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ecuscino | Created: 21 Jun 2024 | Updated: 28 Jun 2024
Earthquake Engineering and Soil Dynamics
earthquake engineering

By Melanie Dickson-Rodríguez

Since I was an undergraduate student, I knew that one of my personal goals was to help vulnerable communities through the civil engineering profession. Perhaps this goal formed after witnessing the catastrophic earthquake in Haiti, which was very close to home as I am from the Dominican Republic. It made me question the preparedness of the impacted city for such geotechnical hazards, which we can face at any moment.

After I finished my bachelor’s degree, I decided to come to NC State to study geotechnical earthquake engineering. I was very excited to participate in multidisciplinary and collaborative research that wasn’t only focused on engineering aspects, but also considered the social aspects. My advisor and I decided it would be really beneficial to work on the social side of earthquake geotechnical engineering. We wanted to show people that good technical engineering is not only essential, but also how our work and analysis can impact pre-existing communities.

To learn more about research considering these aspects, I attended a series of seminars in April related to this topic. One of the seminars was given by members from the Center for Collective Impact in Earthquake Science (C-CIES), titled “Collective Impact's Role in Uniting Earthquake Science and Engineering for More Resilient Futures,” organized by Dr. Divya Chandrasekhar, Dr. Yolanda C. Lin, Dr. Aaron Velasco, Dr. Jeffrey Weidner, and Dr. Marísa Macías. I was excited to see that the seminar presented a collective impact model, which develops a network of multidisciplinary parties. This allowed me to see perspectives and experiences not only from civil engineering, but also from seismology, anthropology, and geography. It was really helpful to see how they focused on designing human-centered earthquake information products and highlighted the roles of equity, diversity, inclusion, and justice in conducting Collective Impact research that can increase future resilience to earthquakes and associated hazards. C-CIES's seminar showed me how multidisciplinary projects are managed and how to prioritize the needs of vulnerable populations.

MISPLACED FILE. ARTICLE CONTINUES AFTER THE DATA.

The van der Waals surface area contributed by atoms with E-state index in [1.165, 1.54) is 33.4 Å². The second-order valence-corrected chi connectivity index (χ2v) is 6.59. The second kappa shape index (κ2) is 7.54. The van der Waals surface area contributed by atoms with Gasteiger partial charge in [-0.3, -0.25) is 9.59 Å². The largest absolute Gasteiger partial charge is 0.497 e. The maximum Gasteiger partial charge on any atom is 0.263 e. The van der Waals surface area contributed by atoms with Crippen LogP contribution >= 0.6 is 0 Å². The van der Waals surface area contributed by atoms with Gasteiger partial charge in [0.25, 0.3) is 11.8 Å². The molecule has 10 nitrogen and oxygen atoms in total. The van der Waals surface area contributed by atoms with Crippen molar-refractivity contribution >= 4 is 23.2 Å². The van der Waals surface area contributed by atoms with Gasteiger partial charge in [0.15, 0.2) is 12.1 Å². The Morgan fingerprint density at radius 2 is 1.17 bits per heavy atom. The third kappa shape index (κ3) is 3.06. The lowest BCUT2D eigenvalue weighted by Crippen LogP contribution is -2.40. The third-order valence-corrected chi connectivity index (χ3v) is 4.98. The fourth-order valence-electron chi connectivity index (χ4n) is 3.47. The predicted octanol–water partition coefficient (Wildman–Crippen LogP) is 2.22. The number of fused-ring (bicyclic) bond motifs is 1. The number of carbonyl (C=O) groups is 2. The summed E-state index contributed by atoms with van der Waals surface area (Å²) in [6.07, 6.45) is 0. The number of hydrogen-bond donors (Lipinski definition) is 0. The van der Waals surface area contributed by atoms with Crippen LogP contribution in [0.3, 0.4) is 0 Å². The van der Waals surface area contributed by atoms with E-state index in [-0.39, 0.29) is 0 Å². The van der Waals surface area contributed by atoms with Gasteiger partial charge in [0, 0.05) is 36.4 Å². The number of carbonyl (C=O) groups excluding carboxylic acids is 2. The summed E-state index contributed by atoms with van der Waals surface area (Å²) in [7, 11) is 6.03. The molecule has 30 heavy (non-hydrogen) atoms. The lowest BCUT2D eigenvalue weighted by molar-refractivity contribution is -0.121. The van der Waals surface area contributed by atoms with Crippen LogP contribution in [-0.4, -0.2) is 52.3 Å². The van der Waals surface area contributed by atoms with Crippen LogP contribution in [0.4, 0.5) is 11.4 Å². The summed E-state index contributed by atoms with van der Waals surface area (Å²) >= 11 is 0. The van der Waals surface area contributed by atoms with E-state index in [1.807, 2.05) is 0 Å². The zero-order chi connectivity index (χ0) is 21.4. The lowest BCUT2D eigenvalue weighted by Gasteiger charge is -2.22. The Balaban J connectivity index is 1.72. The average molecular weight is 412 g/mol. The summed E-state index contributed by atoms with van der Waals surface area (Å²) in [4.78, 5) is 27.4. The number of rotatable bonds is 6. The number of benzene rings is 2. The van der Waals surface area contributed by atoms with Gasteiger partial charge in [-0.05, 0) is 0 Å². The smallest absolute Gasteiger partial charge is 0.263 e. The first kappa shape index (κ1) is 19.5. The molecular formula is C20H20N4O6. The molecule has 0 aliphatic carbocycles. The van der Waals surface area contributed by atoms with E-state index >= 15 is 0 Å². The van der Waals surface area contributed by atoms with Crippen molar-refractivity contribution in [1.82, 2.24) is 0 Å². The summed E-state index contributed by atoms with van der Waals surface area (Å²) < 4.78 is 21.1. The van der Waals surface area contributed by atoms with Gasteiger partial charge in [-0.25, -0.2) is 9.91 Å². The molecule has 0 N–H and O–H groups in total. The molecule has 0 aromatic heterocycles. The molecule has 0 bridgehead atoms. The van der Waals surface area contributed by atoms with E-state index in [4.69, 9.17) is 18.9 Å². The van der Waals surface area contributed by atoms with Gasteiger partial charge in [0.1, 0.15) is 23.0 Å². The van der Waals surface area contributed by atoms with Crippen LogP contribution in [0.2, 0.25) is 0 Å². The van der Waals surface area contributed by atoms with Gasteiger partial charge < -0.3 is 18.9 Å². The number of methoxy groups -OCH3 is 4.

Attending the seminar inspired me to help other students get started with this approach too, as some of my peers do not currently prioritize this in their projects. From my perspective, conducting multidisciplinary research is not easy, especially without a background in all the areas involved, and securing collaborations is not always straightforward. However, I want to share that I’ve found excellent resources that have helped me develop skills in conducting research and projects with social focuses. Here are a few of these resources:

  1. CONVERGE Training Modules: I took the “Social Vulnerability and Disasters” module, which helped me understand the correct concepts to define social vulnerability. These modules are designed to accelerate the training of hazards and disasters with a special emphasis on students.
  2. Workshops, meetings and conferences: These are great opportunities to absorb knowledge from more experienced professionals in the field, receive feedback on ongoing projects, or generate new ideas. I am attending an upcoming workshop titled “Creative Strategies for Understanding and Communicating Disaster Risk”. This is being organized by the Natural Hazards Center and will be held from July 14-17 in Colorado. This workshop will discuss challenges associated with risk communication, such as helping people find narratives that can help them understand disaster risk and sharing strategies for creative risk communication.
  3. Literature Review: Don't underestimate the power of diving into the literature to back up your research. As part of Dr. Ashly Cabas’ research group  at NC State, we have a great paper on the intersectional impacts of the 2021 Haiti earthquake from both geotechnical and social perspectives. Additionally, one of my role models, Dr. Sabine Loos has an excellent paper on how to estimate recovery potential after the 2015 Nepal earthquake by integrating social parameters that can influence the response of different communities.


All right, colleagues, I hope these resources will help you consider incorporating social aspects within your engineering projects, improve geotechnical earthquake engineering research, and guide you in your path to change the world!